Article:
Chapman access only poster or presentation
Dr. Trudi Qi
Virtual reality (VR) technologies have the potential to transform human lives, but to truly unlock their benefits, they must provide personalized assistance to users in their virtual activities. Fortunately, machine learning (ML) models offer a promising solution to this challenge by leveraging data to understand user needs. While modern VR devices offer high-end tracking of the user's head and hands, developing AI technologies for interpreting human activities in VR is still in its infancy. Our project aims to address this challenge by creating ML models that can interpret human intentions and predict their actions based on VR tracking data. We started by analyzing a massive VR dataset containing human activity data in a virtual environment, and our goal is to label VR tracking data collected from users' heads and hands with specific human activities. We developed a novel rule-based system to accurately and efficiently label VR tracking data with specific human activities. By analyzing both hand and object motion data, we developed a hierarchy of rules to distinguish hand-object interactions, such as reaching, moving, and tossing, based on hand motion metrics like hand position, velocity, and proximity to objects. Our proposed rule-based system achieved an accuracy of 91.2% for the "moving" activity when tested on manually labeled data. We plan to fine-tune the metrics for labeling other hand activities. Our next step is to train ML models and integrate them into a virtual rehabilitation program. By understanding the activity the user is conducting, such as reaching an object, our program can provide feedback and assistance on their rehabilitation goals. In summary, our project takes a crucial step towards offering personalized assistance in virtual reality. By developing novel AI technologies to interpret human activities in VR, we can further help users achieve more in their everyday lives.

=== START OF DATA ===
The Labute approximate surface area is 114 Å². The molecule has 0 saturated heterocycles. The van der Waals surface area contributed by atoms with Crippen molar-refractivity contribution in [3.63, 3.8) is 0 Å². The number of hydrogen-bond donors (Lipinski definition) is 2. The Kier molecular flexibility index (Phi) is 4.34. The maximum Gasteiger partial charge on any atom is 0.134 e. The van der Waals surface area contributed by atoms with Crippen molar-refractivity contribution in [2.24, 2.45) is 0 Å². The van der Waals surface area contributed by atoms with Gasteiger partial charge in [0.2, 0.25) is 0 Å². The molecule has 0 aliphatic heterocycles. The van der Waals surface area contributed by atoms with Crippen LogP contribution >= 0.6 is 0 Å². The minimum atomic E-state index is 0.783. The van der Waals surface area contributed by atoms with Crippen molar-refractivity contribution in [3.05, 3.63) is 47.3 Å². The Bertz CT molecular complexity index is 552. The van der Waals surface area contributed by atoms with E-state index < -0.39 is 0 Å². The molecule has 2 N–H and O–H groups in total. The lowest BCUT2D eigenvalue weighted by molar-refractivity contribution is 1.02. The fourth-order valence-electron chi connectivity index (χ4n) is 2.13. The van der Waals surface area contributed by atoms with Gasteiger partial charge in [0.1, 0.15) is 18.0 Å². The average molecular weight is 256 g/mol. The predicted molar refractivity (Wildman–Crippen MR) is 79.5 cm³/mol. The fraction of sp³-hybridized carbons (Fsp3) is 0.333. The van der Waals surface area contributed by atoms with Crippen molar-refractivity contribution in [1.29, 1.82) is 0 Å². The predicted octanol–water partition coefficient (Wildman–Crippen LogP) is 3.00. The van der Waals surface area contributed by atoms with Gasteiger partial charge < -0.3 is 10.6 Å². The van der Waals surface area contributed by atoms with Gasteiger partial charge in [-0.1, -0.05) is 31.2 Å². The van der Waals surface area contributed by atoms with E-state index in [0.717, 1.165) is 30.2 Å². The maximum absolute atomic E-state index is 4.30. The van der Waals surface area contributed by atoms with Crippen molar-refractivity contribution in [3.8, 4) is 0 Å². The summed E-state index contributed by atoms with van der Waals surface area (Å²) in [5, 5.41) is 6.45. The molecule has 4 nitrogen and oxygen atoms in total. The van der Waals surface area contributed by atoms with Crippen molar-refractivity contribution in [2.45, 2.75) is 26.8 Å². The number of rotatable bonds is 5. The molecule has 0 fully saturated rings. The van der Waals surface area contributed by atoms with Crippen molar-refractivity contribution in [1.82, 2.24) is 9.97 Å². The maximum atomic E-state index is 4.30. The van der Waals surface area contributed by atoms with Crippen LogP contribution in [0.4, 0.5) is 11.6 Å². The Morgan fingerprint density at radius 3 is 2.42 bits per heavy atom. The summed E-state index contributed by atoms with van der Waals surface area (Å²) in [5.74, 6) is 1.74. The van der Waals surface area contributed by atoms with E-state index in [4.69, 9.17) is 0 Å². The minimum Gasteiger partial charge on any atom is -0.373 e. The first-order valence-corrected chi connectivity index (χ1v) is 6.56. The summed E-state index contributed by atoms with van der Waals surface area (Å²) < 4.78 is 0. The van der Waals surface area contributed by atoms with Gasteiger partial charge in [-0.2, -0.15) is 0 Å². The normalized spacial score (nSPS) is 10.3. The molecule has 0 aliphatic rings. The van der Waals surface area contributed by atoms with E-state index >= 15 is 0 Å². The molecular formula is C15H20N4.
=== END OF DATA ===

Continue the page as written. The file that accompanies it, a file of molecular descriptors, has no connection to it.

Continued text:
Ellis, Joseph and McIntosh, Dylan, "Moving or Tossing? Can VR Tell the Difference?" (2023). Student Scholar Symposium Abstracts and Posters. 585.